“It’s already fucking packed,” says a woman in a genuinely upbeat, out-of-town voice to a man she’s holding hands with as they enter Craig’s in front of me. Her head is on a swivel, eagerly downloading everything as the couple moves inside and straight for the bar with no seat vacancies but plenty of cocktails, a giant plate of homemade pigs in a blanket, dozens of oysters and a few carrot-sprinkled Buffalo wing pizzas. Everyone’s smiling and chatting or watching a football game, periodically rotating their attention to the front entrance behind them when the early evening’s remaining sunlight rifles through the space as the next guest enters. And all those curious faces are thinking the same thing: who’s here?
I already passed the RETNA mural out front on Melrose where Instagrammers Instagram. And I already passed the young kid slurping spaghetti in the best blue leather booth watching a pink iPad Pro held in front of his face by a nanny or young mom next to a grandpa or old dad. And now I’m passing the maitre d’ who’s hugging a group of older women while answering the constantly ringing phone. No point in bothering him, because I don’t have a reservation and one of two elevated tabletops in the bar is being cleared and set up by a tornado of a busboy, so it’s an electric slide past the woman who’s still amazed by how fucking packed it is at 7 p.m. on a Thursday. Unknowingly left in my dance move wake, the out-of-town couple shout drink orders at an utterly attentive bartender and settle in, leaning against a polished wooden rail, adrenalized and cozy. They’re here, they’re happy.
A steaming canoe of a baked potato lands next to a glass of Casamigos Reposado in the mitt of a 20-something wearing a backward hat with the word "huf" written in lowercase cursive while all I hear over the space’s buzz are famished orders of “Crown and diet,” “dirty Goose martini,” and “New York medium rare, charred.” In another direction, what looks like a blonde mother and daughter beg a spectacled maitre d’, who kindly shakes his head no, only offering them a chance in the bar. The women shuffle over and it’s kismet for them as two seats magically appear, and in an instant they’re sharing a bottle of chilled Pinot and a basket of the best flatbread you’ve ever eaten. They entered with no reservation but now enjoy the beginning of a meal exactly where they wanted to be, and while chewing that gloriously seasoned dough, they ask a bartender what anyone who’s ever eaten at Craig’s has asked a Craig’s employee: “what the hell is in this?” They listen to a list of ingredients — in a place known for healthy menu options, the flatbread is a nutritional Kim Jong-bomb, but the women don’t care, quickly finish the basket and order another because it’s a night out on the town at one of the toughest to land reservations in Los Angeles. They’re here, they’re happy.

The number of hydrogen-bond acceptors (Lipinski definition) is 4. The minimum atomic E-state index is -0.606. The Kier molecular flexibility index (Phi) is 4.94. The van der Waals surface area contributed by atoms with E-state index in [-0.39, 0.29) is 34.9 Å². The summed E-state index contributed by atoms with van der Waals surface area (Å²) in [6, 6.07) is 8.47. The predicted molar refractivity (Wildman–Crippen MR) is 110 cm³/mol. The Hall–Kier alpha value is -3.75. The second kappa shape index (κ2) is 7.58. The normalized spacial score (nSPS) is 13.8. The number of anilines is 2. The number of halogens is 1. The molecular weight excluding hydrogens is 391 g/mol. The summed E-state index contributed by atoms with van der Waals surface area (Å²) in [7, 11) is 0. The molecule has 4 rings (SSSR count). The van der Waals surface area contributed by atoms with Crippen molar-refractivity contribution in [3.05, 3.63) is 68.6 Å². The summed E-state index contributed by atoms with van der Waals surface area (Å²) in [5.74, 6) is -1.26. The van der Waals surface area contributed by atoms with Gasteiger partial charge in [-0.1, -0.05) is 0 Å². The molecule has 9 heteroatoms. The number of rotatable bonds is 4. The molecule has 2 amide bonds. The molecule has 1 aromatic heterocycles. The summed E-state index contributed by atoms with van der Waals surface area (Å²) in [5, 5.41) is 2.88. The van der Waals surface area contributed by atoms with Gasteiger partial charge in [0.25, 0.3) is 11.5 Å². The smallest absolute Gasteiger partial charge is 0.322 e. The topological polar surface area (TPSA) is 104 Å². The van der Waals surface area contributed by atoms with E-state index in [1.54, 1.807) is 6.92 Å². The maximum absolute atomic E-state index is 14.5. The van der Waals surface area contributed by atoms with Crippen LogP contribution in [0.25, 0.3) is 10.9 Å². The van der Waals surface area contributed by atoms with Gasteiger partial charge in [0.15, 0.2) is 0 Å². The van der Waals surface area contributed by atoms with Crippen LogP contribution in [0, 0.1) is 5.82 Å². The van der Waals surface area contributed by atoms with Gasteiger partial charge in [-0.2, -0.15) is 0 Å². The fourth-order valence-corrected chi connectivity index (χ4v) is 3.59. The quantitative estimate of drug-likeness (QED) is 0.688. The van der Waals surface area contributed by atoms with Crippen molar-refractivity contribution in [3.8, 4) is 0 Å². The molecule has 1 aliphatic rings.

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A few friends eventually join me at the elevated table where I’m watching the football game and swallowing every strip of flatbread in my reach. When Magic Johnson enters, heads turn, faces light up, fingers point and even though he’s only with Cookie, they’re escorted to the biggest booth under the roof. My friends don’t really care about Magic and his wife because they’re all from New York and busy with chopped salads and shrimp cocktail, and my ground steak soon arrives (which isn’t even on the menu, but you can have it your way at Craig’s), and we eat under Dizzy Gillespie blowing his horn in orange pop art form on the wall above us. Across the room, Frank Sinatra’s mug shot hangs near a booth holding an ex-SNL cast member whose first movie is in theaters, and I don’t know if that’s John Mayer in the next booth, but it usually is. And it’s packed, wall-to-wall as every hand grips a generous pour. Everyone’s favorite ex-maitre d’-turned-restaurateur, Craig Susser, makes his first appearance, gliding like a Spike Lee signature shot out of the kitchen, dressed Reservoir Dog-sharp, and it’s time for hellos, hugs and kisses. The night officially begins, and I’m not sitting in a booth like Magic Johnson or the ex-SNL cast member with a movie in theaters or John Mayer (if that’s him) or anyone who made a reservation weeks in advance, and it doesn’t matter. I’m here, I’m happy.
The football game winds down and it’s on to the next cocktail and the next conversation as tables in the dining room turn over and the bar empties for only a beat before new guests arrive, filling any open real estate — the low and high tides of a successful restaurant. While this occurs, a group of well-known, young models ripped from social media pages come to life, entering from the cold Melrose concrete as paparazzi flashes follow them inside. I watch the dining room’s action: The comings and goings of smiling, spinning staff serving endless vegan ice cream scoops, trays of shots and chicken parm plates; Ryan Phillippe posing for a picture with The Mooch; a pile of Postmates-bound chocolate pizzas; all the conversations, all the energy. I look at this restaurant, seven years in and busier than ever with all sorts of clientele as happy as ever paying a premium for two pieces of honey truffle fried chicken, filets of sesame salmon and even a bacon cheeseburger, and it all tastes good, but that’s not why we’re here and happy.
Whether you define this L.A. institution as a Clooney-approved Hollywood haunt or celebratory destination for a perfectly served meal or an expense account-paid meeting ground or simply a place to see how many pieces of flatbread you can eat in one sitting with your friends, regular or first-timer, Angeleno or out-of-towner, reservation or walk-in, everyone gets what they want out of the night. And that’s why we’re here. That’s why we’re happy.
8826 Melrose Ave., West Hollywood; (310) 276-1900, craigs.la.